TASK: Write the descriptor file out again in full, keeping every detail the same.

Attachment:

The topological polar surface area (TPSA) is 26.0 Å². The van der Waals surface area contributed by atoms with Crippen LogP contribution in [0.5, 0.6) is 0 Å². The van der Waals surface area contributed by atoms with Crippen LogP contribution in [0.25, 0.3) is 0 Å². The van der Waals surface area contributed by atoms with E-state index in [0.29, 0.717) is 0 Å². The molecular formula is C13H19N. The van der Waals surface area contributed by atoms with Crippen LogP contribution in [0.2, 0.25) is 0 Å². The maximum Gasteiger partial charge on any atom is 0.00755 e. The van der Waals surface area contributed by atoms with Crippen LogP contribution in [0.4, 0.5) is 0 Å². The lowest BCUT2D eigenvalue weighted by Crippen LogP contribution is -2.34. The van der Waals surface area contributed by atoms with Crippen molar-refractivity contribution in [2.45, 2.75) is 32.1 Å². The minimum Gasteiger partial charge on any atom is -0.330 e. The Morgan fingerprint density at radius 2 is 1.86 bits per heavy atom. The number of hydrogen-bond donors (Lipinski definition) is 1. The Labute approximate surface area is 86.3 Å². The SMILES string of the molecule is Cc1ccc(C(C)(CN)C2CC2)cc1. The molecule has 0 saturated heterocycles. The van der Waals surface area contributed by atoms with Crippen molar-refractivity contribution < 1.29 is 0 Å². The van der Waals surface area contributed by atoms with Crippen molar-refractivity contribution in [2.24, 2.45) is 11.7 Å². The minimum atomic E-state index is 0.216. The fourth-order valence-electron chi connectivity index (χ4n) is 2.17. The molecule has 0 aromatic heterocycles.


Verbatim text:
The topological polar surface area (TPSA) is 26.0 Å². The van der Waals surface area contributed by atoms with Crippen LogP contribution in [0.5, 0.6) is 0 Å². The van der Waals surface area contributed by atoms with Crippen LogP contribution in [0.25, 0.3) is 0 Å². The van der Waals surface area contributed by atoms with E-state index in [0.29, 0.717) is 0 Å². The molecular formula is C13H19N. The van der Waals surface area contributed by atoms with Crippen LogP contribution in [0.2, 0.25) is 0 Å². The maximum Gasteiger partial charge on any atom is 0.00755 e. The van der Waals surface area contributed by atoms with Crippen LogP contribution in [0.4, 0.5) is 0 Å². The lowest BCUT2D eigenvalue weighted by Crippen LogP contribution is -2.34. The van der Waals surface area contributed by atoms with Crippen molar-refractivity contribution in [2.45, 2.75) is 32.1 Å². The minimum Gasteiger partial charge on any atom is -0.330 e. The Morgan fingerprint density at radius 2 is 1.86 bits per heavy atom. The number of hydrogen-bond donors (Lipinski definition) is 1. The Labute approximate surface area is 86.3 Å². The SMILES string of the molecule is Cc1ccc(C(C)(CN)C2CC2)cc1. The molecule has 0 saturated heterocycles. The van der Waals surface area contributed by atoms with Crippen molar-refractivity contribution < 1.29 is 0 Å². The van der Waals surface area contributed by atoms with Crippen molar-refractivity contribution in [2.24, 2.45) is 11.7 Å². The minimum atomic E-state index is 0.216. The fourth-order valence-electron chi connectivity index (χ4n) is 2.17. The molecule has 0 aromatic heterocycles.